02 March 2015

Income-based FAQs about authorisation to practise

I am not practising as a barrister but wish to maintain my practising certificate.  What should I do?

If you were not practising as an employed barrister for the 2015/16 tax year with no earnings as a barrister during that year, but wish to retain your practising certificate for 2017/18, then you should select the band £0-£30k as your earnings.  

If you were not practising as a self-employed barrister for the 2015 calendar year with no earnings as a barrister during that year, but wish to retain your practising certificate for 2017/18, then you should select the band £0-£30k as your earnings.

What items should I include and exclude in my income as an employed barrister?

Do include the following:

  • Earnings from employment as a barrister or provider of reserved legal services
  • Earnings from partnerships & directorships where you are providing the same;
  • If you have left employment through redundancy you should include your pay/holiday pay in lieu of notice
  • Bonuses earned
  • Normal and enhanced Maternity (but exclude statutory maternity pay), Paternity Pay.

Please exclude:

  • Pensions paid to you
  • Any state benefits you receive
  • Statutory maternity pay
  • Any income that does not arise from earnings as a barrister including sitting as a judge, a council member, Member of Parliament, trustee.
  • Travel or other expenses reimbursed and travel allowances received.
  • Investment income and interest earned (e.g. dividends, bank account interest, rental income)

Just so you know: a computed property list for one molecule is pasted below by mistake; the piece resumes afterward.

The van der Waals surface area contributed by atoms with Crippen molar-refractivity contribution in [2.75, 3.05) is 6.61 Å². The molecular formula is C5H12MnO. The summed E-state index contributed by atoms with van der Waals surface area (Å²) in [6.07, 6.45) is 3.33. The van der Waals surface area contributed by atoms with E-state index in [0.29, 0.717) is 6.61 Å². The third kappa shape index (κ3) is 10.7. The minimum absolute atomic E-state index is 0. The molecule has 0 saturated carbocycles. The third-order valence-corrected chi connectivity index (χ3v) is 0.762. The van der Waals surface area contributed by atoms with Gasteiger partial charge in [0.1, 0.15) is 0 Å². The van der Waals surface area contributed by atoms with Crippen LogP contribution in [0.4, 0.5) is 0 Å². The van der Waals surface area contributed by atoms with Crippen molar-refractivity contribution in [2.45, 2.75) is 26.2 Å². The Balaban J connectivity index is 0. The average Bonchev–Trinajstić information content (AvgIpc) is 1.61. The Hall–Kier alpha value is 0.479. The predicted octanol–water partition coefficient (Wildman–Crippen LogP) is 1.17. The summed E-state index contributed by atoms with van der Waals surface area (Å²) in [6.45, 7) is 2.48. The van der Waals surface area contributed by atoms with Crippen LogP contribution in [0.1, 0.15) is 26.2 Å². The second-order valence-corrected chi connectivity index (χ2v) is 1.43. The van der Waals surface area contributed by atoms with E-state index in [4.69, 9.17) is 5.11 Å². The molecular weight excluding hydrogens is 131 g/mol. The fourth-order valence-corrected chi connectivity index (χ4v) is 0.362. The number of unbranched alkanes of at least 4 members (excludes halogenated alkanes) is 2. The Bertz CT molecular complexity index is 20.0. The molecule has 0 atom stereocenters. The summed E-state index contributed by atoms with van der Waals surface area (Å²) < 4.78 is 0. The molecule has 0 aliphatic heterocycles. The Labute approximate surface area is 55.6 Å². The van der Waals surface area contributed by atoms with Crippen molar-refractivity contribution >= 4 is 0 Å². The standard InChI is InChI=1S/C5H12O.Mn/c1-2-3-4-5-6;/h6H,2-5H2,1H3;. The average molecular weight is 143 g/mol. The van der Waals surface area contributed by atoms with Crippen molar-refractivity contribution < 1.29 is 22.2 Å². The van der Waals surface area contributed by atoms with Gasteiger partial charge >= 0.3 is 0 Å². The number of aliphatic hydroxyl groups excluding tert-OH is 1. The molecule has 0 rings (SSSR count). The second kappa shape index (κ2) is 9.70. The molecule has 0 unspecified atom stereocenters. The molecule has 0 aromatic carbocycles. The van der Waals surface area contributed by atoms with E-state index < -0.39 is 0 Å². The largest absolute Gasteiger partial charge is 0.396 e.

• If you have been made redundant, you should exclude your redundancy payment (statutory and ex gratia payments). 

As a Self-employed barrister, what income should I include or exclude?

You should include your fees billed for the period, deducting VAT. In addition to the list above, please do not include:

  • Travel or other business expenses included in your invoices.
  • Pupillage income received Payments for fee invoices raised in the previous year

Should I include devilling as part of my income?

You should include your devilling income received as part of your total income. We would expect the senior barristers who employ devilling and make payments to juniors to deduct that part that is paid from their relevant fee income.

I sit as a part-time judge, do I include the fee income I receive from this as part of my declaration?

Any income you declare, should be on your practise as a Barrister only.  Therefore, you should not include any income from sitting as a Judge in your declaration.

If I have been paid in a foreign currency, how do I declare the income?

If you have no equivalent UK income statement, then you should use the earnings in the currency translated into sterling at the exchange rate on 31 March 2016.

What is the difference between net and gross income?

Net means after deductions of allowed expenses. This might be Net of VAT, Net of expenses, Net of chambers fees, or net of tax.  Gross income is before deductions. We want Gross fees after VAT which in most cases could be read straight from the financial accounts.

What about income that I have not been paid for?  

The correct method is to use income billed. This may be different from income earned (i.e. work done that may not have been billed for) or income paid (payments made for bills raised).

What evidence do I need to submit with my Practising Certificate Fee application?

None normally. You will only need to submit evidence of income if chosen for spot checking.

What can I use to verify my income as an employed barrister?

If you are employed in the UK, this may be P60 or P45s received from your employer. If you have other earnings, the evidence you could use would be similar to that that HMRC might need to validate income.

If not employed in the UK you may also use suitable combinations of the local equivalent tax summaries statements of earnings from partnerships, statements from accountants, or statements from your employers.